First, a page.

Example Of Countrywide Financial Case Study

Published: 2021-06-21 23:42:19
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Business Ethics
In this lecture there were six case studies on ethical issues. The paper shall analyze each one of them and give recommendations thereof. The first case is that of countrywide financial. Over 9% of the loans were subprime loans which are essentially very high risk loans. Due to the unethical behavior at countrywide financial these subprime loans were repackaged as mortgage backed securities and were given high ratings. In 2008 the credit freeze resulted in 62 trillion dollars credit default. Countrywide financial sold out to bank of America for a sixth of its original value. Subprime loans had a legitimate purpose at the beginning. Countrywide financial, however, did not exercise due diligence. They had lured borrowers into getting into risky propositions. When the house values reduced, the interest rates went up and the borrowers suffered losses.
I think it was unethical for countrywide financial to lure borrowers into such a risky proposition. Though most banks claim that there is caveat emptor, most of their clients do not really understand the terms of most of the loans. Since they trust that their financial institutions would not sell a product that is detrimental to their financial position, they are likely to buy whatever is brought to them. I, therefore, think financial institutions have a huge responsibility of advising their clients and providing full disclosure and all the details of the risks involved. I also agree with the point in the discussion that the foreclosure would be unfair and that renogotiation is necessary.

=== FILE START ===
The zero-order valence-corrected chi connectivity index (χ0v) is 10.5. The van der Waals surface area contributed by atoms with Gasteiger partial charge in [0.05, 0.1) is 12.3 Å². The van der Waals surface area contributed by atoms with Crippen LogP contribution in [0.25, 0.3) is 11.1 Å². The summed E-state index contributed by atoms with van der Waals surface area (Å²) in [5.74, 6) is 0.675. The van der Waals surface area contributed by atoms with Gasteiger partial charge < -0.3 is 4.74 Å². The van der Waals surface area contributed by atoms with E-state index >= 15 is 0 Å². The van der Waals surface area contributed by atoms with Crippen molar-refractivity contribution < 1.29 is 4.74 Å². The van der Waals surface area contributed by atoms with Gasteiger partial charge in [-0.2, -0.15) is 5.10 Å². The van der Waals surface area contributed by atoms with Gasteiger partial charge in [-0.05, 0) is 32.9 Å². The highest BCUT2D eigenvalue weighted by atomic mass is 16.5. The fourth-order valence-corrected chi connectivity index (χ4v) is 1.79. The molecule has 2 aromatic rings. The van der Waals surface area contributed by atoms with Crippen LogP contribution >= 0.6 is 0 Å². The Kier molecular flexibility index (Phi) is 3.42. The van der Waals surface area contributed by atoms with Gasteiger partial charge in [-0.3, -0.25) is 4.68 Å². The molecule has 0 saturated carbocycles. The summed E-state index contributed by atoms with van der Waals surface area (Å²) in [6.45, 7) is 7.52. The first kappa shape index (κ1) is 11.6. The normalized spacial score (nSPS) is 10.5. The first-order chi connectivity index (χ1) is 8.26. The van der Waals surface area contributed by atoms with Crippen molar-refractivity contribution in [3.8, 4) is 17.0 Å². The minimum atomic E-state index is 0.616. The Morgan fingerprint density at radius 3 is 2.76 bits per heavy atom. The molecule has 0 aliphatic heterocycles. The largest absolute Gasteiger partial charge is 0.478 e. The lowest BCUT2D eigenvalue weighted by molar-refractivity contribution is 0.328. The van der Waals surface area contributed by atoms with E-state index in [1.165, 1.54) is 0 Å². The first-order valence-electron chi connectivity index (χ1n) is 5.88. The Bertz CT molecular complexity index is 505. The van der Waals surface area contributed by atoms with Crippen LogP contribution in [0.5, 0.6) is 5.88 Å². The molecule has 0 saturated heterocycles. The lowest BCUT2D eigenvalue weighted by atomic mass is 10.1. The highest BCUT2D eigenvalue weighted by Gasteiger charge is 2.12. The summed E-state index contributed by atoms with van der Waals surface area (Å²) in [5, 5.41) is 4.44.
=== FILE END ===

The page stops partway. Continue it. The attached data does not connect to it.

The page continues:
Misleading Numbers
The second case is that of a boss asking a subordinate to omit some numbers of poorly performing mutual funds. I agree with the arguments put forward that it is unethical. This is because misleading the client is deception which is obviously unethical. There are, however, some issues that are involved and it is not easy for the subordinate since he or she is in a moral dilemma. The performance scorecard maybe reduced and the subordinate may even lose his job if he does not follow the instructions that have been given. My recommendation is that the employee should not sacrifice his honor. It is not, however, as easy and it is understandable if the employee compromises since he has a responsibility to himself and even his family. In conclusion, for this case, the omission is unethical but one can clearly see that it is a classic case a moral dilemma. Employees who are put in this kind of situations have a hard time since it is hard to balance a professional responsibility of being ethical and a personal responsibility of looking out for once own interests.
Marketing Prozenc
In this case prozenc is an anti depressant and the issue here is that it was advertised in such a way that there was emotional persuasion. I agree with the presentation that this is highly unethical. I think the measure of whether something is ethical or not depends highly on the seriousness of the matter at hand. The use of a drug is serious and it is unethical for pharmaceutical companies to enter the market and persuade the customers to ask their physicians to prescribe this drug for them. The advertisement is manipulating the customers and it seeks to appeal to their emotions. Trying to appeal to the emotions of customers while advertising a drug is not right. There could be very serious implications. The advertisement and marketing of aid to a hunger relief aid and that of marketing an anti depresant should not be the same. In the marketing, the pros and cons of using the drug is not given. I think pharmaceutical companies should be very careful and ethical when dealing with marketing for their drugs since there are lives that could be at stake.